It was once used as a Bishop’s Court to conduct heresy trials during the reigns of Henry VIII and Queen Mary I. After that, of all things, it was used as a space to winter pigs and fowls.
There are four chapels dedicated to saints and a WWI memorial, which has a medallion depicting St. George and the Dragon.
You’ll also find some beautiful stained glass windows, including the Diamond Jubilee Window, which I discuss below.
Designed by John Lisle, the Geoffrey Chaucer window is located at the east end of the north nave.
It has a familiar depiction of Chaucer in a roundel. Below him are the 14th century pilgrims from his famous novel The Canterbury Tales.
They riders set out on horseback from the Tabard Inn to visit the shrine of the murdered Archbishop of Canterbury in Canterbury Cathedral. Becket was murdered by Henry II, which was a defining moment in English history and made Becket an instant martyr.
Diamond Jubilee Window
The Diamond Jubilee Window is a four lancet window tucked into a side of the retrochoir. It’s a tribute to Queen Elizabeth II reign of 60 years. It’s said to depict “jewels descending from heaven.”
The window is quite different from the other stained glass windows in the cathedral, much more modern. It’s vibrant and stunning in person.
Icelandic artist Leifur Breidfjord won a competition to design the window. It’s inscribed “Vivat Regina! | Defender of the Faith | Diamond Jubilee 2012.”
Quite a few former celebrities are buried in Southwark.
John Gower’s medieval tomb in the north aisle is technicolor bright and you can’t miss it. The tomb has a life size effigy of the man known as England’s “first poet.”
Gower was the poet laureate for both Richard II and Henry III. His head lies on three of his allegorical poems written in English, Latin, and French: Mirour de l’Omme (French), Vox Clamantis (Latin), and Confessio Amantis (English).
In the 1370s, he moved into cathedral’s priory cloisters and lived there until his death at age 78.
You can also find an anatomical incorrect memorial to Dr. Lockyer. He was a 17th century doctor of dubious reputation who was famous for dispensing magic pills extracted from the sun. His tomb has an amusing inscription about them.
The blue and gold tomb of Bishop Lancelot Andrewes, to the left of the high altar, is also notable. Andrewes was a high ranking bishop and noted church scholar during the reigns of Queen Elizabeth I and James I.
He translated the Old Testament of the King James Bible, assisted at King James’ coronation, and wrote a famous sermon after the Gunpowder Plot. He later became Bishop of Winchester.
Andrewes’ effigy is original and he wears the mantle of the Order of the garter.
The Harvard Chapel
American visitors, especially Bostonians, should stop and admire the Harvard Chapel. John Harvard was the founder of the Ivy League school Harvard College in Cambridge Massachusetts.
He was baptized in Southwark in 1607. Harvard’s grandfather, Thomas Rogers, knew William Shakespeare’s father. Harvard was born and raised in Southwark before marrying and moving to New England.
The chapel contains some original masonry from the 15th century. American artist John LaFarge created the chapel window. La Farge is widely regarded as the inventor of opalescent glass for church windows, and his techniques make the window very distinctive.
At the top are the coat of arms of Harvard University and the royal coat of arms from the time period. At the bottom, the main subject is the Baptism of Christ, alluding to the original dedication to St. John the Baptist and also to the baptism of Harvard.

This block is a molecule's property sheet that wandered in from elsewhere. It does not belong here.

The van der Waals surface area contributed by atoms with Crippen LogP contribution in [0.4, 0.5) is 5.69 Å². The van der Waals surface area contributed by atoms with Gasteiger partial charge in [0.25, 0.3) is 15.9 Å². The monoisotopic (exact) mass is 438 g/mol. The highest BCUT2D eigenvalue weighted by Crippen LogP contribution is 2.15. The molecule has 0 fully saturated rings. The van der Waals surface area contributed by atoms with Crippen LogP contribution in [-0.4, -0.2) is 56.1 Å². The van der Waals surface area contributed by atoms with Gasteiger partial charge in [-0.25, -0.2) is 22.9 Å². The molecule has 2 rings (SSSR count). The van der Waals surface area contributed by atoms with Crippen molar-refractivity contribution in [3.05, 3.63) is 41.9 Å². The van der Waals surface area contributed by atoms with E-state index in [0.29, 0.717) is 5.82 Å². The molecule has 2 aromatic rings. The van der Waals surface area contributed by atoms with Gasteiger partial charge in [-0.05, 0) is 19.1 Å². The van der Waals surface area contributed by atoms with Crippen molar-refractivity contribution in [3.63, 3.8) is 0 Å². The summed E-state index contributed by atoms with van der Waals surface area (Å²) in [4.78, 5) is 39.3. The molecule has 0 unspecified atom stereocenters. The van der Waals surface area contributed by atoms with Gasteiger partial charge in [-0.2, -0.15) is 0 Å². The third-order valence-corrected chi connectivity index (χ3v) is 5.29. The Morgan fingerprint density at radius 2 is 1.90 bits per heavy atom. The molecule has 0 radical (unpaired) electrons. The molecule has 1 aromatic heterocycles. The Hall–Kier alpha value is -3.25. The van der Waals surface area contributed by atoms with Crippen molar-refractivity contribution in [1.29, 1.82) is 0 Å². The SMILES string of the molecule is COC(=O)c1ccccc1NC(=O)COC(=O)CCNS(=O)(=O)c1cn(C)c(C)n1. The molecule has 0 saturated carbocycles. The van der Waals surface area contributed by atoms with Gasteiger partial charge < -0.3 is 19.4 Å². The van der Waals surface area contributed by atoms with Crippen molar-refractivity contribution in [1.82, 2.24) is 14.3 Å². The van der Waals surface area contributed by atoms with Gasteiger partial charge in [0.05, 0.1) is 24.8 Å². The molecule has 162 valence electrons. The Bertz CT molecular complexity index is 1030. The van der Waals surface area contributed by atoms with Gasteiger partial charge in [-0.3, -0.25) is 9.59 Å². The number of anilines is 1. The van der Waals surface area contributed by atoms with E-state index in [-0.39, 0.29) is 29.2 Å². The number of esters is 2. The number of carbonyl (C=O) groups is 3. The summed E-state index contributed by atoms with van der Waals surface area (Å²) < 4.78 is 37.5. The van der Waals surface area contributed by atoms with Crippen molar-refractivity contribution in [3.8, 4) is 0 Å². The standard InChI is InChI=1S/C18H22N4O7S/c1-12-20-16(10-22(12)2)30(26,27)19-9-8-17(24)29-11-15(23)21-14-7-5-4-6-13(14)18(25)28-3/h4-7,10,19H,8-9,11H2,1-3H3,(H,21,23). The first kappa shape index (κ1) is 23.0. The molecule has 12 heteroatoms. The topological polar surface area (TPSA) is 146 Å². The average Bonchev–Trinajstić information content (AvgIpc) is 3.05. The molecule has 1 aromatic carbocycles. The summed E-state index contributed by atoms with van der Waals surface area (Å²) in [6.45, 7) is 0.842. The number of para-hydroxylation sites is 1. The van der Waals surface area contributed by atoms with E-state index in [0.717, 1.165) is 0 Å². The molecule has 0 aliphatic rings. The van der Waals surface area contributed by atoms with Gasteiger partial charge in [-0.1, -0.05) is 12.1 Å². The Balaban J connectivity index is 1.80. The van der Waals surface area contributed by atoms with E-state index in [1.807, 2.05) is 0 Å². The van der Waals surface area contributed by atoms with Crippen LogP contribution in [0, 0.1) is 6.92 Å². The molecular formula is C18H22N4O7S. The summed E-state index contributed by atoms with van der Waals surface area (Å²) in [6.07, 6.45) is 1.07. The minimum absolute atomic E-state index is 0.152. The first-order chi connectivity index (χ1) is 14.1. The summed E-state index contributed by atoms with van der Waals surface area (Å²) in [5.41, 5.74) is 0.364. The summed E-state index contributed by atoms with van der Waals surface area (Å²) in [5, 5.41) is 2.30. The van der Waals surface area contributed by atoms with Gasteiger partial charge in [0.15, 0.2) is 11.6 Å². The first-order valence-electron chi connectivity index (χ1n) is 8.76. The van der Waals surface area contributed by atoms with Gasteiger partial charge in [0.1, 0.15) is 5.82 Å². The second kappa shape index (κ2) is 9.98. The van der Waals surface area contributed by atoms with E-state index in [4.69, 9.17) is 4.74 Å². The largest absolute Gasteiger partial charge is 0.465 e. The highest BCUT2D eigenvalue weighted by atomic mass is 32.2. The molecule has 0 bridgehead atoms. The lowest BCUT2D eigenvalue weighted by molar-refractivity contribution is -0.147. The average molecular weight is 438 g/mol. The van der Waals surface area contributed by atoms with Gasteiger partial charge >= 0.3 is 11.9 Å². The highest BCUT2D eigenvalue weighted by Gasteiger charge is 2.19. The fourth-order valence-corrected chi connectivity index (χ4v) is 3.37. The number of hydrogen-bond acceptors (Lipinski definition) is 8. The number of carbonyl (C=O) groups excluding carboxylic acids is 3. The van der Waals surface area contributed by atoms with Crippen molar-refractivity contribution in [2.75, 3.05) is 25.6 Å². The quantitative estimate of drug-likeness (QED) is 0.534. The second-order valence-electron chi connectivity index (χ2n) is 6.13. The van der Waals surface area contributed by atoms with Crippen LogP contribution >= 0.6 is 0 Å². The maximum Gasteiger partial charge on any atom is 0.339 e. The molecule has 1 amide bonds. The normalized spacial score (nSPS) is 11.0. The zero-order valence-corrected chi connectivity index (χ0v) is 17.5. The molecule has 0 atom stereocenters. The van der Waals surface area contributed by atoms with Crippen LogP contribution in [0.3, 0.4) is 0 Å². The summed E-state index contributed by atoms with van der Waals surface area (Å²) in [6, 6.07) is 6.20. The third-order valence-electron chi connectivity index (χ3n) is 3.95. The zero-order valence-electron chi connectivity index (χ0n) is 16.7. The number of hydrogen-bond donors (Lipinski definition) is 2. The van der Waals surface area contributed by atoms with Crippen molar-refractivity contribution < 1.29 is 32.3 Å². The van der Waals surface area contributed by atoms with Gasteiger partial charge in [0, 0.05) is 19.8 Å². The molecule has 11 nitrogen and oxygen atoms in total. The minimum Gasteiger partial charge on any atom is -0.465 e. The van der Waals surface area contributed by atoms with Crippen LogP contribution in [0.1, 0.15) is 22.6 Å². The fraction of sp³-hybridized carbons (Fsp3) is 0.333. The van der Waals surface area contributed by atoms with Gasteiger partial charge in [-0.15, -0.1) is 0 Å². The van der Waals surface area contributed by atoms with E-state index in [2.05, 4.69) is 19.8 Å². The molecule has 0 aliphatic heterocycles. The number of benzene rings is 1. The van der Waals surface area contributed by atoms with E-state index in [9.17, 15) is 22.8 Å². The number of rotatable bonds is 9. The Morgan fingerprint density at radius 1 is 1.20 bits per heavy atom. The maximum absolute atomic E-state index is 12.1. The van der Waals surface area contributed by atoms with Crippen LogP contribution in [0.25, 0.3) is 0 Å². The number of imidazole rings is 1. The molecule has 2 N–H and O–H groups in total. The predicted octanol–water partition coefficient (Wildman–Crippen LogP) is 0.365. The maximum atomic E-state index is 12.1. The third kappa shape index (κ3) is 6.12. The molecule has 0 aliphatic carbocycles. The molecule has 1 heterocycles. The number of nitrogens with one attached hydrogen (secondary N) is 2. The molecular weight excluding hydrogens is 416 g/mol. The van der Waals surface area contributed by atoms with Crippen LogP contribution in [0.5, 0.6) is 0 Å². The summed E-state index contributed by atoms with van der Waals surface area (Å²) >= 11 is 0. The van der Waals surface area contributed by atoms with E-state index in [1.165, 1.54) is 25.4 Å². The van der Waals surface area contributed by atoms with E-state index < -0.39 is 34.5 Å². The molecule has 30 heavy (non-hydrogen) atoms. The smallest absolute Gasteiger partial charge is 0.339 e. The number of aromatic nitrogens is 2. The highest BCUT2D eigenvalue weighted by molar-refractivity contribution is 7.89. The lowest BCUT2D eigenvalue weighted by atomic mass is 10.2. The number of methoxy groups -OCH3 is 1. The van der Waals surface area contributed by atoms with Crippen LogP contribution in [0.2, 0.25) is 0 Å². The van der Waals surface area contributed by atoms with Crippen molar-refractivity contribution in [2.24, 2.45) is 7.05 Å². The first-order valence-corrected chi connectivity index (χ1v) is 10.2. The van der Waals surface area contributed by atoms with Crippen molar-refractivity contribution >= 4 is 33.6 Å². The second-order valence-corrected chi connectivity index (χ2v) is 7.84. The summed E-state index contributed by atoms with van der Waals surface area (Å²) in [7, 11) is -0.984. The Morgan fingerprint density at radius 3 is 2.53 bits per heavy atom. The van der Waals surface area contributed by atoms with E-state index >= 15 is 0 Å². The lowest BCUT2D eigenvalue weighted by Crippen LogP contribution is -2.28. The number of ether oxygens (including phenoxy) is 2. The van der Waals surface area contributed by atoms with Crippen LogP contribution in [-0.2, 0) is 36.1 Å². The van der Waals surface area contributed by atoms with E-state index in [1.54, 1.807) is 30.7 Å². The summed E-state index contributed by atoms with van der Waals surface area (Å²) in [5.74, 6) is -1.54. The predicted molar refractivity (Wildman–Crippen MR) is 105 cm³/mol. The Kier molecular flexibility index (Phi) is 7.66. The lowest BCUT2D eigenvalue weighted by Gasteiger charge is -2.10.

The window was damaged in WWII, but restored with donations from Harvard alumni.
Medieval Carved Roof Bosses
Along the west wall near the baptismal font are some quirky examples of 15th century carved roof bosses from the old nave. A boss is an ornately carved “knot” or “bump” placed where the beams or vaults in a ceiling meet.
Some have been put back into the Tower Crossing. But others are on display and you can get a close up look.
They are about one foot square and carved with gargoyle-like faces, floral designs, and heraldic emblems. You’ll see one of the devil swallowing Judas.
Medieval Effigy Of A Knight
Southwark is also home to a wooden effigy of an unknown knight in the north aisle. Carved between 1280 and 1330, it’s thought to be one of the earliest examples of a wooden effigy in Britain. It’s officially listed as “anonymous,” but some think he was a member of the de Warrene family.
The knight has his legs crossed. This was once thought to indicate the knight was a crusader. Today’s historians believe that the cross legged pose was simply fashionable during the 13th and 14th centuries for military men.
Excavations in 1999 revealed Southwark’s ancient origins. In 2001, Southwark opened an archaeological chamber.
It displays a portion of a Roman road from the 1st century A.D., part of the 12th century foundation of the Norman Priory and Norman apse, and a 17th century Delft brick kiln. The latter is the only surviving kiln in northern Europe.
Churchyard And Herb Garden
The Churchyard was restored in 2015 and planted with flowers and herbs with biblical and Shakespearean connections. The small herb garden is a historically accurate and contains 50 different plants once used by a medieval apothecary.
There’s also a life size bronze statue of Shakespeare. You can sit down and commune with the Bard.
Practical Information For Visiting Southwark Cathedral
Address: London Bridge, London SE1 9DA, United Kingdom. It’s a 10 minute walk from the Tate Modern.
Tube Station: London Bridge
Hours: Monday – Saturday 9:00 am to 6:00 pm, Sunday 8:30 am to 5:00 pm. If you would like to attend a service, click here for a schedule.
Pro Tips: The cathedral is used as a venue for numerous concerts and other events throughout the year. You can check the website to see if anything’s on.
Is Southwark Cathedral Worth Visiting?
I think Southwark Cathedral is well worth visiting, especially if you love all things Gothic and Medieval.
It’s a charming church with scads of jewel-like stained glass and a wealth of monuments. It boasts a storied history that includes famous bishops, royalty, merchants, and even Shakespeare.
Time Required: You can have a quick and fun visit in an hour, more if you want to see every nook and cranny.
Food: If you need to grab lunch before or after you visit, Borough Market is just a few minutes away. It’s a must visit, one of London’s best (and most bustling) markets.
I hope you’ve enjoyed my guide to Southwark Cathedral in London. You may enjoy these other England travel guides and resources:
- 3 Day Itinerary for London
- 5 Day Itinerary for London
- Hidden Gems in London
- 30 Day Trips from London
- Tips For Visiting London
- Best Museums in London
- One Day In Canterbury Itinerary
- One Day in Oxford Itinerary
- One Day In Stratford-upon-Avon
- Harry Potter Places in London
- Guide to Westminster Abbey
- Guide to St. Paul’s Cathedral